In Anton Chekhov's moving story, "The Lady with the Lapdog", a cynical womanizer named Gurov surprises himself by falling in love with Anna Sergeyevna, whom he had first thought would be just another conquest in his life of drift. Both are married, and are thus consigned to meeting secretly every few months in a Moscow hotel room. On the way to one such rendezvous, Gurov ruminates about the paradox that his life has become: "Everything that was important, interesting, essential, everything about which he was sincere and did not deceive himself, everything that made up the quintessence of his life, went on in secret, while everything that was a lie, everything that was merely the husk in which he hid himself to conceal the truth, like his work at the bank, for instance, his discussions at the club... all that happened in the sight of all."
There are times when the Jewish educator may feel as though he is carrying on a clandestine affair with Torah. Unable or afraid to profoundly express the passion he feels for religion, and fearful of scorn or worse, indifference, he or she is consigned to a discussion of only the most broadly based Jewish topics, with the inevitable descent into politics or gossip that such a compromise entails: Israeli peace agreements; antisemitism; interdenominational relations; and the Rodney King-like mantra of Jewish unity ("Can't we all just get along?").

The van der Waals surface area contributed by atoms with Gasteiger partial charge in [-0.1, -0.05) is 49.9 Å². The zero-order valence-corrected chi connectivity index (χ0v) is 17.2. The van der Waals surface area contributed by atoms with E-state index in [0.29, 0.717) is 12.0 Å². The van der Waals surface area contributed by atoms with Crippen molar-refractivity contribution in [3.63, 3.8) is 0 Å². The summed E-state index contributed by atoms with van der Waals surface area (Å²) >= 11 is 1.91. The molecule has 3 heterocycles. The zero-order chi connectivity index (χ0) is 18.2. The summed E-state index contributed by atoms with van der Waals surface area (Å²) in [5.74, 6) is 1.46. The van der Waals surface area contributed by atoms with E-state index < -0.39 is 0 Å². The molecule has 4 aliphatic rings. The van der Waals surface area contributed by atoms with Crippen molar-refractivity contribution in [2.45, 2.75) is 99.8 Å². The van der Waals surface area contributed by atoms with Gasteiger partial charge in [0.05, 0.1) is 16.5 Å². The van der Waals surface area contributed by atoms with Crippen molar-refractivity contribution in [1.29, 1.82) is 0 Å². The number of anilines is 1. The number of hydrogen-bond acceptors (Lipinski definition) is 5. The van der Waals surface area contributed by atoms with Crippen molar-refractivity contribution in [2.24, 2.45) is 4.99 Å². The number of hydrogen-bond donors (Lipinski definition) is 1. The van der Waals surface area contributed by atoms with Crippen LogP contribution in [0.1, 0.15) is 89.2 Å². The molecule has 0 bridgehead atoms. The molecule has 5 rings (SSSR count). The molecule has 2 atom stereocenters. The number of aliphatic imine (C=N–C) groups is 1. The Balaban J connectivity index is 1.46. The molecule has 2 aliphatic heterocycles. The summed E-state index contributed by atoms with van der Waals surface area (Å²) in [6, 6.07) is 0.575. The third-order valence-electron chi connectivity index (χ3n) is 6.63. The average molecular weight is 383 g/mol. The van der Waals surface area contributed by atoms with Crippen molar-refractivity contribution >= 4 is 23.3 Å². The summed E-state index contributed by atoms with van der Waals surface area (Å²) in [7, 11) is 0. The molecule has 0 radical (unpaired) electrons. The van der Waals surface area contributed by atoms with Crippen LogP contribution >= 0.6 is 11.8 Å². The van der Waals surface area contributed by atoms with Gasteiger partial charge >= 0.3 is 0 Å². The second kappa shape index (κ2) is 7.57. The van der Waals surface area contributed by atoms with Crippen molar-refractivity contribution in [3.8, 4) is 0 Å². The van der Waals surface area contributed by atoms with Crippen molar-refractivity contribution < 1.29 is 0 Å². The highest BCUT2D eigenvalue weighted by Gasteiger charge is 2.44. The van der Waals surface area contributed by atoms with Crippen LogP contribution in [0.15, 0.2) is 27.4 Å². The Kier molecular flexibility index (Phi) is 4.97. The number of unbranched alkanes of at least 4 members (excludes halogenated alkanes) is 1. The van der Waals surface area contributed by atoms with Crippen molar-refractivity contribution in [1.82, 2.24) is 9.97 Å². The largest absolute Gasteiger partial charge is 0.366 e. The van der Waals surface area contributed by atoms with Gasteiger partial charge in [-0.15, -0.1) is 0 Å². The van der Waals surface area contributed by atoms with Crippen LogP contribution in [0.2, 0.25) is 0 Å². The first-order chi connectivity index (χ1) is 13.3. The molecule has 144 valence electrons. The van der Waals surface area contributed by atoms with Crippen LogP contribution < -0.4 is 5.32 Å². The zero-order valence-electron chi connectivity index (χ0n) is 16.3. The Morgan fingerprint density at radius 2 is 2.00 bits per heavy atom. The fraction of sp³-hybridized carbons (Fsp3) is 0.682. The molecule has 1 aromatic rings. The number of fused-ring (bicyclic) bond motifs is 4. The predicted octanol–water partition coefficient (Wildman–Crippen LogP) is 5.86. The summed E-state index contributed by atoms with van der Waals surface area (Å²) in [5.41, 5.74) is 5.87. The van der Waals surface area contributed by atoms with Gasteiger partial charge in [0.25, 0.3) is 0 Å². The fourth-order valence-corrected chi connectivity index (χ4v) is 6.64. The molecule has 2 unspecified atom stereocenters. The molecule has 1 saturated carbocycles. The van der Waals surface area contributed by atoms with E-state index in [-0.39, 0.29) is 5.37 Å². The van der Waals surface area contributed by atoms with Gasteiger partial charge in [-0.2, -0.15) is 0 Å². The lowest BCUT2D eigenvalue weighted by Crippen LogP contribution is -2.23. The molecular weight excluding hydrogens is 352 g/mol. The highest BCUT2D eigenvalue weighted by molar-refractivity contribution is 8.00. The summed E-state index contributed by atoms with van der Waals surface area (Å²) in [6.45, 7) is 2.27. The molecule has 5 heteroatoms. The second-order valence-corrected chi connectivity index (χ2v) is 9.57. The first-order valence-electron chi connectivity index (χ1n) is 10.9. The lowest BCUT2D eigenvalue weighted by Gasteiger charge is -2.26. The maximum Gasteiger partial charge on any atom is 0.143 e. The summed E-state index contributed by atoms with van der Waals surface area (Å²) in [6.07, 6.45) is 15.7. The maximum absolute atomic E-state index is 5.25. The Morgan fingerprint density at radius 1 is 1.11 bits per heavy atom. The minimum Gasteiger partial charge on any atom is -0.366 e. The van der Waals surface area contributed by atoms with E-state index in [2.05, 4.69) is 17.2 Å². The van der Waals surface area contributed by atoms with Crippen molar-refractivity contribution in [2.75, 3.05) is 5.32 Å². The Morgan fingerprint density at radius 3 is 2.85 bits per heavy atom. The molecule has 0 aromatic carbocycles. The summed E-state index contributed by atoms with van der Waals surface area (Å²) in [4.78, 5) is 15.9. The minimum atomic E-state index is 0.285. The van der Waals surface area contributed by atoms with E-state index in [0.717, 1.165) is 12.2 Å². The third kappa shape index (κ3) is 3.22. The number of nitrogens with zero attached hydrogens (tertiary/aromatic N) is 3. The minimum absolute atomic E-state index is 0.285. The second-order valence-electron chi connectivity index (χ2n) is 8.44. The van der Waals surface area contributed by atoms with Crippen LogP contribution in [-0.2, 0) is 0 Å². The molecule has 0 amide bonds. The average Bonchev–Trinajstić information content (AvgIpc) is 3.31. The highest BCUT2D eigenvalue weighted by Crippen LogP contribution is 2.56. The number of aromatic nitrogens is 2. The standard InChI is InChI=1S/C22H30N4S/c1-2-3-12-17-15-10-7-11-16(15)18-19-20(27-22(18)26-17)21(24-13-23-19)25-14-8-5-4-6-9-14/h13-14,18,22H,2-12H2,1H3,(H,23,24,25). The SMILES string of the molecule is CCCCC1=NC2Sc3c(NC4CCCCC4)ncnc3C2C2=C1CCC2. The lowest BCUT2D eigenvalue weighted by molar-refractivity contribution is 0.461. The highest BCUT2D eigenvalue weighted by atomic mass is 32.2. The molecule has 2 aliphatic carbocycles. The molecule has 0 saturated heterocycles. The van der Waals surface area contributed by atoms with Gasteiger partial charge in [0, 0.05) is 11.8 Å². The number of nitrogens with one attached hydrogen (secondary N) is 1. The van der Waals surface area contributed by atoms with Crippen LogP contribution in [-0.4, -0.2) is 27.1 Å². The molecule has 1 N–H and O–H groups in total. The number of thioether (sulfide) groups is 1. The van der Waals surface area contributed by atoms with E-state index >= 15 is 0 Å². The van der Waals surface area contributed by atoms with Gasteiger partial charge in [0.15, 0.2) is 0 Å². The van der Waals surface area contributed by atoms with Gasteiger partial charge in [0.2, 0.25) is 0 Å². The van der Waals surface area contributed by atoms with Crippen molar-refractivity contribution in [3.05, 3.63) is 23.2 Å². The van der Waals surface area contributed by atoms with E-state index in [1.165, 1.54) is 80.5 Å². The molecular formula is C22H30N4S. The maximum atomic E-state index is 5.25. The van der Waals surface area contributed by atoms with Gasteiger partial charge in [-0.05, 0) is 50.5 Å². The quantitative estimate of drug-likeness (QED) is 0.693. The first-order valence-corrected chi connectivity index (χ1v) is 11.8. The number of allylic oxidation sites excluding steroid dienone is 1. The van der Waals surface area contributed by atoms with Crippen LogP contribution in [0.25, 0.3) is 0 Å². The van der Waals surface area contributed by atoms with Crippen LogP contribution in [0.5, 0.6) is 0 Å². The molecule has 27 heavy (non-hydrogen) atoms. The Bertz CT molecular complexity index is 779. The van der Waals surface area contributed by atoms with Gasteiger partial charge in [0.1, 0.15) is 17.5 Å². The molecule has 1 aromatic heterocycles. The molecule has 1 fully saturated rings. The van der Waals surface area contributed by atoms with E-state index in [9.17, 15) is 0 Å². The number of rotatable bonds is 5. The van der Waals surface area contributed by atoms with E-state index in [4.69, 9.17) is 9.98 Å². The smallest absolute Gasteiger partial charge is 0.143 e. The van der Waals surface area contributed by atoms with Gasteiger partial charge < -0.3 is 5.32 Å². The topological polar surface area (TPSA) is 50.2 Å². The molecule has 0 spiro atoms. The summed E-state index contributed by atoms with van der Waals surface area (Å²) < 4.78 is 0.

But the educator must resist, at all costs, the slide into a religious discourse stripped of passion and even tension, despite the possible discomfort that such passion can often cause others. Occasionally there are individuals who get excited about discussions about God; or are obsessed by issues that are often the stock in trade of religion, such as good and evil i.e. how could Hitler do what he did? But for the most part, many people in our society do not define themselves as all that interested in religion. They will say--somewhat sheepishly, and at times aggressively--"I'm not a religious person." And what they mean by this is some kind of stereotypical association that they have made between religion and a certain kind of lifestyle or personality. Judaism conjures up scenes of men in beards and long black coats speaking in a foreign language. Christianity evokes images of Protestant evangelicals "performing" the Gospels in front of rapt audiences or priests in the confessional dispensing formulaic forgiveness. And Islam often becomes automatically equated with terrorist activity.
Many of the people I teach, depending on what stage of life they are at, see their path in terms of friendship, romantic tie, family, leisure activities, job, house. The current so-called "revival in spirituality"--even though it may be light years away from any organized religion--barely touches them, as though it is news from a different country, one that they have heard of but feel no compulsion to visit. The temptation therefore is to lower the heat, as it were, and just surrender to the lowest common denominator in order to accommodate the public's reticence about religion. Hence talk of belief in God gets supplanted by sermons about the environment; difficult questions of religious authority and the compulsory nature of the moral life become seamlessly replaced by an analysis of Oslo.
Beware the Jewish educator who pretends to cultural hipness in place of religious challenge and existential engagement. As Kurt Vonnegut Jr. once noted wryly, "we are who we pretend to be, so we had better be very careful who we pretend to be."